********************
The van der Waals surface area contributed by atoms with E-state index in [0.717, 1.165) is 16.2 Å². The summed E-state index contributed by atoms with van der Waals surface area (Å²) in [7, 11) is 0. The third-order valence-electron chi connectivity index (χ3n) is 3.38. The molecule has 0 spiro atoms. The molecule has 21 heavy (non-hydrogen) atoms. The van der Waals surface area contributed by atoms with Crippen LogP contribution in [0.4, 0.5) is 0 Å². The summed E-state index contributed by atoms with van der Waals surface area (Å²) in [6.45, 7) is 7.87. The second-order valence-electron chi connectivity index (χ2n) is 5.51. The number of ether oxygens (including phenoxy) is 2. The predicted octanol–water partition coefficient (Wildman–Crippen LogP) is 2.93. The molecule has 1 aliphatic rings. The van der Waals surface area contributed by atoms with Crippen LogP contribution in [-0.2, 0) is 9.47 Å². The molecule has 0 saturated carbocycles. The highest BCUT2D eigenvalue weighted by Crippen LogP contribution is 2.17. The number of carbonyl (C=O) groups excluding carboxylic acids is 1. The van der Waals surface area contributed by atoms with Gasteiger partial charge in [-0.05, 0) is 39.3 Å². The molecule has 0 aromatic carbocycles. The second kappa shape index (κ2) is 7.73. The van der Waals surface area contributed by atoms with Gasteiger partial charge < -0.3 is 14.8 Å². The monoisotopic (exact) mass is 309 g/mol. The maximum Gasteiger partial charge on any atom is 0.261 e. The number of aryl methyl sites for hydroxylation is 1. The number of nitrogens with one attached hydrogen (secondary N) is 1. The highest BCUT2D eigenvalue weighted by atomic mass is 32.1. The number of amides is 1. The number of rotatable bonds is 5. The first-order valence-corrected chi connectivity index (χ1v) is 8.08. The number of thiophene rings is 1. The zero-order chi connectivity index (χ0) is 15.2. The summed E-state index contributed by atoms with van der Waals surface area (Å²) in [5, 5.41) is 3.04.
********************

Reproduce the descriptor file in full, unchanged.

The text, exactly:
The van der Waals surface area contributed by atoms with E-state index in [0.717, 1.165) is 16.2 Å². The summed E-state index contributed by atoms with van der Waals surface area (Å²) in [7, 11) is 0. The third-order valence-electron chi connectivity index (χ3n) is 3.38. The molecule has 0 spiro atoms. The molecule has 21 heavy (non-hydrogen) atoms. The van der Waals surface area contributed by atoms with Crippen LogP contribution in [0.4, 0.5) is 0 Å². The summed E-state index contributed by atoms with van der Waals surface area (Å²) in [6.45, 7) is 7.87. The second-order valence-electron chi connectivity index (χ2n) is 5.51. The number of ether oxygens (including phenoxy) is 2. The predicted octanol–water partition coefficient (Wildman–Crippen LogP) is 2.93. The molecule has 1 aliphatic rings. The van der Waals surface area contributed by atoms with Crippen LogP contribution in [-0.2, 0) is 9.47 Å². The molecule has 0 saturated carbocycles. The highest BCUT2D eigenvalue weighted by Crippen LogP contribution is 2.17. The number of carbonyl (C=O) groups excluding carboxylic acids is 1. The van der Waals surface area contributed by atoms with Gasteiger partial charge in [-0.05, 0) is 39.3 Å². The molecule has 0 aromatic carbocycles. The second kappa shape index (κ2) is 7.73. The van der Waals surface area contributed by atoms with Gasteiger partial charge < -0.3 is 14.8 Å². The monoisotopic (exact) mass is 309 g/mol. The maximum Gasteiger partial charge on any atom is 0.261 e. The number of aryl methyl sites for hydroxylation is 1. The number of nitrogens with one attached hydrogen (secondary N) is 1. The highest BCUT2D eigenvalue weighted by atomic mass is 32.1. The number of amides is 1. The number of rotatable bonds is 5. The first-order valence-corrected chi connectivity index (χ1v) is 8.08. The number of thiophene rings is 1. The zero-order chi connectivity index (χ0) is 15.2. The summed E-state index contributed by atoms with van der Waals surface area (Å²) in [5, 5.41) is 3.04.